Hugh Sexey (1556–1619) was a royal auditor born near Bruton, Somerset, England, who attended Bruton Grammar School. By the age of 43 he had been appointed as royal auditor of the Exchequer to Queen Elizabeth I and later King James I. After his death the trustees of his will established Sexey's Hospital in Bruton as an institution to care for the elderly. This included the site of Sexey's School, which still exists today. Also founded was Hugh Sexey Middle School in Blackford.
A baptism of a ‘Hugh’ is recorded in Bruton Parish Church on 18 November 1556 and early twentieth century scholars had suggested this was Sexey. However records of land conveyance suggest his birth may have been c.1540. Although Sexey received some education, mainly in Latin, probably at the local Free School (now King’s School), he was apparently largely self-taught and, despite his humble origins, rose to important government positions. Through these influential positions Sexey's wealth increased, as he gained a fortune mainly through fees, revenues, property dealings and money lending. During his life he undertook many charitable activities in the Bruton area and to ensure these continued after his death most of his estate was transferred to twelve trustees in 1616.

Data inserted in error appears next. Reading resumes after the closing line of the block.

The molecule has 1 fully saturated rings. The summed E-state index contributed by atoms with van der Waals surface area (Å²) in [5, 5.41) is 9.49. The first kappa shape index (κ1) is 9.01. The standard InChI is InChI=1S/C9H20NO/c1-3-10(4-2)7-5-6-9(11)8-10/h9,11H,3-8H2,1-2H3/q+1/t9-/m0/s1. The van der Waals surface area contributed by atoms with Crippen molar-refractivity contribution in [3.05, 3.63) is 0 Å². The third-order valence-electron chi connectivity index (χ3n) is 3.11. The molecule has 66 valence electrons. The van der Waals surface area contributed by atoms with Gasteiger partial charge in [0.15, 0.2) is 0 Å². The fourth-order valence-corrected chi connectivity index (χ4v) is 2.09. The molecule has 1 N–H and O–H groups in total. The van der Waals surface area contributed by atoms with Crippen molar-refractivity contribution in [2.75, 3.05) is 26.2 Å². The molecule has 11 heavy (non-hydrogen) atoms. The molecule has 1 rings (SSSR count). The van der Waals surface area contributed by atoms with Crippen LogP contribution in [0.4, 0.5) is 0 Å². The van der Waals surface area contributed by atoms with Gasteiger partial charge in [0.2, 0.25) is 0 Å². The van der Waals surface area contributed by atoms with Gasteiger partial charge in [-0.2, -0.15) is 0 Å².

- Hugh Sexey, Oxford Dictionary of National Biography
- Jurkowski, Maureen (2013). "'I believe in miracles', Hugh Sexey's thing: taxation of ecclesiastical benefices in the reign of Elizabeth". In Hayes, Rosemary C.E.; Sheils, William J. (eds.). Clergy, Church and Society in England and Wales c.1200-1800. Borthwick Institute for Archives. ISBN 978-1-904497-58-5.
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